Bluefin tuna. Photo source: NOAA
“The Fukushima Dai-ichi release of radionuclides into ocean waters caused significant local and global concern regarding the spread of radioactive material.
We report unequivocal evidence that Pacific bluefin tuna, Thunnus orientalis, transported Fukushima-derived radionuclides across the entire North Pacific Ocean. We measured γ-emitting radionuclides in California-caught tunas and found 134Cs (4.0 ± 1.4 Bq kg−1) and elevated 137Cs (6.3 ± 1.5 Bq kg−1) in 15 Pacific bluefin tuna sampled in August 2011. We found no 134Cs and background concentrations (∼1 Bq kg−1) of 137Cs in pre-Fukushima bluefin and post-Fukushima yellowfin tunas, ruling out elevated radiocesium uptake before 2011 or in California waters post-Fukushima.
These findings indicate that Pacific bluefin tuna can rapidly transport radionuclides from a point source in Japan to distant ecoregions and demonstrate the importance of migratory animals as transport vectors of radionuclides. Other large, highly migratory marine animals make extensive use of waters around Japan, and these animals may also be transport vectors of Fukushima-derived radionuclides to distant regions of the North and South Pacific Oceans.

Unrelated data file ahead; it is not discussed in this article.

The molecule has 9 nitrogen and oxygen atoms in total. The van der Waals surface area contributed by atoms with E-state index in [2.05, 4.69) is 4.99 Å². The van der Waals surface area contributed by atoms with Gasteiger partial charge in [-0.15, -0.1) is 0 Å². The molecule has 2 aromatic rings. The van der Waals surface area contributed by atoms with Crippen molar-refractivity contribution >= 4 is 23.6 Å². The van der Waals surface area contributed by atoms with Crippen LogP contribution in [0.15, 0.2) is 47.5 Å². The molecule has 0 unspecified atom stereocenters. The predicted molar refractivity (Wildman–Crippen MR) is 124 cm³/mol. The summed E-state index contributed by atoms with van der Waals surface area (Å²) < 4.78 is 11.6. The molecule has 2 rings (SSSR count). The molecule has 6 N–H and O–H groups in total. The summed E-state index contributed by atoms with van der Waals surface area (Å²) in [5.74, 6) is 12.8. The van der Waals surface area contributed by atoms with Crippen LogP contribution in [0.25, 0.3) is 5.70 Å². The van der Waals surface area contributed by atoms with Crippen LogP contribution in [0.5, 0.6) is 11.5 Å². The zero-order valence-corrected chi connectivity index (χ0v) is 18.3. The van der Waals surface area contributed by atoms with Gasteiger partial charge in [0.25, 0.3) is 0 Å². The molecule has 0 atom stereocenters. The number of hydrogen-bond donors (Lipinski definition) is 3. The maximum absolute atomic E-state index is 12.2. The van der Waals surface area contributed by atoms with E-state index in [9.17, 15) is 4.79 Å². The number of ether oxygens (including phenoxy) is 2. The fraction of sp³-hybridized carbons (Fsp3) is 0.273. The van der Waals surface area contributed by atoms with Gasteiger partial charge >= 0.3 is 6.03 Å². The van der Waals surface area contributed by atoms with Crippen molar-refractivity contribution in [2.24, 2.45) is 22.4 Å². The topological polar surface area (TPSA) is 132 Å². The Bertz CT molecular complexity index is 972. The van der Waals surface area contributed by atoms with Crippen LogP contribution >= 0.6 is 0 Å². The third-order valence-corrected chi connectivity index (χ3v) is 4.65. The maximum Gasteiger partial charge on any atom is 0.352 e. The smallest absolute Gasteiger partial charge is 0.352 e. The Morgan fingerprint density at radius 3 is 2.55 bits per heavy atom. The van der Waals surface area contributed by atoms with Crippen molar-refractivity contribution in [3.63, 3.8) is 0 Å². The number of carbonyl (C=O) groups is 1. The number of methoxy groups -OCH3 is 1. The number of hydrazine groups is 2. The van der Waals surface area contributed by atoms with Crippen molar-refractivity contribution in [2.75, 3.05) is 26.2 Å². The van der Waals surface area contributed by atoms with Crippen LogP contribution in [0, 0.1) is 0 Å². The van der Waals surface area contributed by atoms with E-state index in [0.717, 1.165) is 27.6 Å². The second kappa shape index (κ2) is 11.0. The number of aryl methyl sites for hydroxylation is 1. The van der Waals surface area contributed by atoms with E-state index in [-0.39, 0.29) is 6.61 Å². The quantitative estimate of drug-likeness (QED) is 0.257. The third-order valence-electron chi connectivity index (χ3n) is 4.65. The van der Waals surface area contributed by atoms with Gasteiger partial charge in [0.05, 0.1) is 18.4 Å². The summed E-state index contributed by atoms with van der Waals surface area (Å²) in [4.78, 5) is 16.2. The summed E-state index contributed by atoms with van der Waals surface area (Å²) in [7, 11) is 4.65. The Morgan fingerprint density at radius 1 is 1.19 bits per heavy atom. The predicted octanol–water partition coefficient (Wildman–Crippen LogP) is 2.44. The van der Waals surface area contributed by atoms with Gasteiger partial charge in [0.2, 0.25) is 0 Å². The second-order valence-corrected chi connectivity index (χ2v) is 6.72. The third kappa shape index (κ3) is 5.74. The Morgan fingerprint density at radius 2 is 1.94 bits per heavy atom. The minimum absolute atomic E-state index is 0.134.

These results reveal tools to trace migration origin (using the presence of 134Cs) and potentially migration timing (using 134Cs:137Cs ratios) in highly migratory marine species in the Pacific Ocean…
Radioactive bluefin tuna crossed the Pacific to US, AP
Across the vast Pacific, the mighty bluefin tuna carried radioactive contamination that leaked from Japan’s crippled nuclear plant to the shores of the United States 6,000 miles away, the first time a huge migrating fish has been shown to carry radioactivity such a distance…